Passion will follow after skills
A wait-and-see attitude to career planning is rarely the path to success.
Traditional careers advice tends to focus on a passive approach to finding your dream job: pick a job listing; apply; wait for a response. Get the job, perform your duties, wait for a promotion. Wait, repeat, stagnate. But a wait-and-see attitude to career planning is rarely the path to success.
Instead, be an active participant in shaping your future. Draw opportunity to you by developing your skills.
Sometimes you can find that a series of small, seemingly insignificant decisions have led you down a particular career path that you had never intended going down.
Many people fall into a job, and years later wonder how they got there. Don’t let that happen to your nursing career. Make active decisions that will guide your journey.
Work satisfaction does not necessarily come with the detail of your job, but often from the lifestyle factors gained in your career.
To build a successful career, instead of asking yourself what you are passionate about, ask: ‘What way of working and living will nurture my passion?’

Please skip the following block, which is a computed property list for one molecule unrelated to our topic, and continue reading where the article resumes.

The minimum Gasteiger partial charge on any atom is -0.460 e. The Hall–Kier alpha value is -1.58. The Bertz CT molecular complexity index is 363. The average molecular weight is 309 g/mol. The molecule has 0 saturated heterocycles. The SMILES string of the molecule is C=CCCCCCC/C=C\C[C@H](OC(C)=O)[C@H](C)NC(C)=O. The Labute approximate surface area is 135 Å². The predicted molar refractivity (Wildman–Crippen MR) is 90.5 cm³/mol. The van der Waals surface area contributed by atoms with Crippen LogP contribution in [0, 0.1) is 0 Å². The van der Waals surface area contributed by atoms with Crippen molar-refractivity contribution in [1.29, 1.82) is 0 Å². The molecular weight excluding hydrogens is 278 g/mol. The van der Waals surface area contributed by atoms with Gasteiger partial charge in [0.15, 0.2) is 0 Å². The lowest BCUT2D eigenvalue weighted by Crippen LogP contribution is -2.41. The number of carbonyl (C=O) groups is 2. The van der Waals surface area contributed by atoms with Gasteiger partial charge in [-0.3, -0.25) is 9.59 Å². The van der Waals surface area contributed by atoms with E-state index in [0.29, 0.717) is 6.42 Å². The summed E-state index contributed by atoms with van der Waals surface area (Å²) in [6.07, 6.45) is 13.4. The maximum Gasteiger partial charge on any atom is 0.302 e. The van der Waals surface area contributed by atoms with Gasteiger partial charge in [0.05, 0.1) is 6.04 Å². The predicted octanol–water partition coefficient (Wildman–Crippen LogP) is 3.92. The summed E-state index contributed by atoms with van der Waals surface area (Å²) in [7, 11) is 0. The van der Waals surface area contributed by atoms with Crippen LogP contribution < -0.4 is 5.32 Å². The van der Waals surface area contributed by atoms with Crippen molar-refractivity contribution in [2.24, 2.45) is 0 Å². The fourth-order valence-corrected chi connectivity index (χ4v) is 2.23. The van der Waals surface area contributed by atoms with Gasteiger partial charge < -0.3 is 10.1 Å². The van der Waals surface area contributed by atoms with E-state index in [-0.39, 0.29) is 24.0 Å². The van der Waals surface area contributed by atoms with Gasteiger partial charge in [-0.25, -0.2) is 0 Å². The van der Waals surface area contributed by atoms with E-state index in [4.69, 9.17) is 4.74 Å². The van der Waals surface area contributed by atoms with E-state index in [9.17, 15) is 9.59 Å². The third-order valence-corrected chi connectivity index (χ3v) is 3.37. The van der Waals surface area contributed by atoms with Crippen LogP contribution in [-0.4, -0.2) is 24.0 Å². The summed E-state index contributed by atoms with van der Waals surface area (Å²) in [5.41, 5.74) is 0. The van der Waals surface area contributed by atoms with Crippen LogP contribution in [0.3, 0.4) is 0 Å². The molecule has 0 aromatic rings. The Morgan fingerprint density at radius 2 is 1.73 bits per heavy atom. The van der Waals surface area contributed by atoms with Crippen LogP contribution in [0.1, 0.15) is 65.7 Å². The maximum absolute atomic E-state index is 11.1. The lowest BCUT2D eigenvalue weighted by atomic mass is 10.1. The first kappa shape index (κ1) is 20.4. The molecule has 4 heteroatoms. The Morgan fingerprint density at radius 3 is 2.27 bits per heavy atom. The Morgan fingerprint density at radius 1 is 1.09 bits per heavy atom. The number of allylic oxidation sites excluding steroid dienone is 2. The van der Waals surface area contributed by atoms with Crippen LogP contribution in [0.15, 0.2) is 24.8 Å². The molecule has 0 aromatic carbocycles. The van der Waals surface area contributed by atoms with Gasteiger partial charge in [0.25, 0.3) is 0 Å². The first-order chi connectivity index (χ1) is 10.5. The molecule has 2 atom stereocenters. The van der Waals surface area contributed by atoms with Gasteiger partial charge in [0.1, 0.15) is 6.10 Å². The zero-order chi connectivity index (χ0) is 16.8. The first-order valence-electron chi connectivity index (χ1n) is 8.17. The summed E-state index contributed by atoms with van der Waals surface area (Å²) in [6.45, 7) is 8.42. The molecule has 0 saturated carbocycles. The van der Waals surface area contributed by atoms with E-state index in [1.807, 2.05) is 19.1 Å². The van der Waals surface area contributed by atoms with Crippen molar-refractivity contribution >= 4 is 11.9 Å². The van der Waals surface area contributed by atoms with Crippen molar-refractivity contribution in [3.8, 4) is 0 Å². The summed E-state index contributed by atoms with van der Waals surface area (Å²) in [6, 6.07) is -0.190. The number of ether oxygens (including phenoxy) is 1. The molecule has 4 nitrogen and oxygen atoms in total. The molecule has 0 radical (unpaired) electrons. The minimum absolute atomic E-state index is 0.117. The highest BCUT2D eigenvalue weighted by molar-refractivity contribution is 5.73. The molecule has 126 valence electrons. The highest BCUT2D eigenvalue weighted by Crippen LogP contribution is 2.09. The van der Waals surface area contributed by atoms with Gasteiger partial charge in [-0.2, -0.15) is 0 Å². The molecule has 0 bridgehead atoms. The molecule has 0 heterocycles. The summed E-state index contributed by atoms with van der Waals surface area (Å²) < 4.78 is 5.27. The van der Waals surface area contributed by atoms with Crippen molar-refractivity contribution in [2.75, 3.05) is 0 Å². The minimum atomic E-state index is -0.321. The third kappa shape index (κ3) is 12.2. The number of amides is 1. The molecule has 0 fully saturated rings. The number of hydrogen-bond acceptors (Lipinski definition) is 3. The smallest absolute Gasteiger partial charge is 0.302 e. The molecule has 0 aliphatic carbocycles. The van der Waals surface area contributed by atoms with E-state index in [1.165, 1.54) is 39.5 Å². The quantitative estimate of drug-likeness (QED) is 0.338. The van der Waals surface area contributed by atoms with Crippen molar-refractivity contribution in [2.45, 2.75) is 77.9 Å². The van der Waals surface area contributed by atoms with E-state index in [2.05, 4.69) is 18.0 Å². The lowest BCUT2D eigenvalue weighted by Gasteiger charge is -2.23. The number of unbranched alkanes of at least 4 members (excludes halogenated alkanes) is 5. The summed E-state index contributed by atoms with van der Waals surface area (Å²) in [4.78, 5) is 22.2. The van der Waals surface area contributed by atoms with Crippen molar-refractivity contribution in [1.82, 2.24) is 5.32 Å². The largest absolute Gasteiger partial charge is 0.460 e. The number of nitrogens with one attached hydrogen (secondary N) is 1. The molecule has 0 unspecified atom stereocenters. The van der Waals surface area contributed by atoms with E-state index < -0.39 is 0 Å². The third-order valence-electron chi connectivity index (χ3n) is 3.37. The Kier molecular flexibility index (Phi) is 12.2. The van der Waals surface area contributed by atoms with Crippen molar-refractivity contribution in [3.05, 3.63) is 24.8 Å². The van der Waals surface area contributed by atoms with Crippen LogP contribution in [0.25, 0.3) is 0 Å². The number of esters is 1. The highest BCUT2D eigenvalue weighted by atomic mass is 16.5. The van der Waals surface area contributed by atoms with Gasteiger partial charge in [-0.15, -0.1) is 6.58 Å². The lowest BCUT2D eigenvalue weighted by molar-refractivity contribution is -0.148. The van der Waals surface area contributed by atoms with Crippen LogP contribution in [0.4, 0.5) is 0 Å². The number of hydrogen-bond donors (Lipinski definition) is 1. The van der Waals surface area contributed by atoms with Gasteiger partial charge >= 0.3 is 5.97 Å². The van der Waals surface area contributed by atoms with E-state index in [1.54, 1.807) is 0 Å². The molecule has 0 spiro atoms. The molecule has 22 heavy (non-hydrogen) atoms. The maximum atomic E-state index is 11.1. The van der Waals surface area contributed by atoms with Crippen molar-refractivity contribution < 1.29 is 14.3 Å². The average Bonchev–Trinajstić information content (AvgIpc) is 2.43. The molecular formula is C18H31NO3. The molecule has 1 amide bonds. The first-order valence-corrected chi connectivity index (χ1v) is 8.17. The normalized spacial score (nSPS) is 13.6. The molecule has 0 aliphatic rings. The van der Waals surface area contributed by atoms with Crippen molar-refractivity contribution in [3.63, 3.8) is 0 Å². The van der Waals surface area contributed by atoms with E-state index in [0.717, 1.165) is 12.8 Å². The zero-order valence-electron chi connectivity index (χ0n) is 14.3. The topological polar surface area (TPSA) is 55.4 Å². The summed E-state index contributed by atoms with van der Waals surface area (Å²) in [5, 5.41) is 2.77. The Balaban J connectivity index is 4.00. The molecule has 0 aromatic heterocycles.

If you want a job that is sought after and lucrative, you need to offer something sought after and lucrative in return, and in nursing what you have to offer is your skills. This is why the systematic development of skill almost always precedes passion.
Wanting to feel passionate about your work is sound, but choosing a career path solely because you are passionate about the nature of the work is a poor strategy. It assumes matching your job to an active interest is sufficient for career satisfaction.
Perhaps we are better concentrating on developing rare and valuable skills and using them to direct our career towards the general lifestyle that resonates with us.
Don’t follow your passion, cultivate it. Rather than being remembered for your innate skill in your work, you may shine for your tenacity in trying to improve it. Develop flexible skills that will make your CV stand out.
And if things don’t go the way you planned, you can react in one of two ways: either lose hope and fall into self-destructive habits, or see it as a challenge, from which you can learn and grow stronger.